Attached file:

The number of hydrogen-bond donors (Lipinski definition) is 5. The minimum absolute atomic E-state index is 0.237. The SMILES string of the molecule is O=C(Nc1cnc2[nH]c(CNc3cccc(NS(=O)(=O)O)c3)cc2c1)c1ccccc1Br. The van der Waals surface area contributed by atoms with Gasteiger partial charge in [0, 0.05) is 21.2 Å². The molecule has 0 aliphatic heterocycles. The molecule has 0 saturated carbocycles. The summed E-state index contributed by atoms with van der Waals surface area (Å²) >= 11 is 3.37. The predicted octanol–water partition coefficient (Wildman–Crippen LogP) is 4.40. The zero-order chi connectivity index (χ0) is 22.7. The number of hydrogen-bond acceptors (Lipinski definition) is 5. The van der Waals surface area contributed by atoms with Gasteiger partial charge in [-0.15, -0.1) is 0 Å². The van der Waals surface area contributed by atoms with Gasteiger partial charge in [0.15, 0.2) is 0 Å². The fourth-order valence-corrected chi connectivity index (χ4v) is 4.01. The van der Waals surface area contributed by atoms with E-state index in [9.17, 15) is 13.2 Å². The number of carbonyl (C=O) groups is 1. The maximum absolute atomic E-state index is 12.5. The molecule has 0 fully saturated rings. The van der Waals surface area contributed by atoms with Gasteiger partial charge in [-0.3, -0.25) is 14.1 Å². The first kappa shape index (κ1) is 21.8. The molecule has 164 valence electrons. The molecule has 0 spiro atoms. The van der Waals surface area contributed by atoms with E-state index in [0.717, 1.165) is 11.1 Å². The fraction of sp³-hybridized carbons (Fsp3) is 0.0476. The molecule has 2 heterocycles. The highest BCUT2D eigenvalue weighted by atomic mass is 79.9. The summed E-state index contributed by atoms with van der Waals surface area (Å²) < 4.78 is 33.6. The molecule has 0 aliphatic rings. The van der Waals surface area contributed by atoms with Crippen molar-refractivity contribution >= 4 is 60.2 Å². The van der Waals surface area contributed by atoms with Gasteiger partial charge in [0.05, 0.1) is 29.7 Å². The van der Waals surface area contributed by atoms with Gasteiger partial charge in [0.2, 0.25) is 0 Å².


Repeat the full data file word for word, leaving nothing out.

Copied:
The number of hydrogen-bond donors (Lipinski definition) is 5. The minimum absolute atomic E-state index is 0.237. The SMILES string of the molecule is O=C(Nc1cnc2[nH]c(CNc3cccc(NS(=O)(=O)O)c3)cc2c1)c1ccccc1Br. The van der Waals surface area contributed by atoms with Gasteiger partial charge in [0, 0.05) is 21.2 Å². The molecule has 0 aliphatic heterocycles. The molecule has 0 saturated carbocycles. The summed E-state index contributed by atoms with van der Waals surface area (Å²) >= 11 is 3.37. The predicted octanol–water partition coefficient (Wildman–Crippen LogP) is 4.40. The zero-order chi connectivity index (χ0) is 22.7. The number of hydrogen-bond acceptors (Lipinski definition) is 5. The van der Waals surface area contributed by atoms with Gasteiger partial charge in [-0.15, -0.1) is 0 Å². The van der Waals surface area contributed by atoms with Gasteiger partial charge in [0.15, 0.2) is 0 Å². The fourth-order valence-corrected chi connectivity index (χ4v) is 4.01. The van der Waals surface area contributed by atoms with E-state index in [9.17, 15) is 13.2 Å². The number of carbonyl (C=O) groups is 1. The maximum absolute atomic E-state index is 12.5. The molecule has 0 fully saturated rings. The van der Waals surface area contributed by atoms with Gasteiger partial charge in [-0.3, -0.25) is 14.1 Å². The first kappa shape index (κ1) is 21.8. The molecule has 164 valence electrons. The molecule has 0 spiro atoms. The van der Waals surface area contributed by atoms with E-state index in [0.717, 1.165) is 11.1 Å². The fraction of sp³-hybridized carbons (Fsp3) is 0.0476. The molecule has 2 heterocycles. The highest BCUT2D eigenvalue weighted by atomic mass is 79.9. The summed E-state index contributed by atoms with van der Waals surface area (Å²) < 4.78 is 33.6. The molecule has 0 aliphatic rings. The van der Waals surface area contributed by atoms with Crippen molar-refractivity contribution >= 4 is 60.2 Å². The van der Waals surface area contributed by atoms with Gasteiger partial charge in [0.05, 0.1) is 29.7 Å². The van der Waals surface area contributed by atoms with Gasteiger partial charge in [0.2, 0.25) is 0 Å².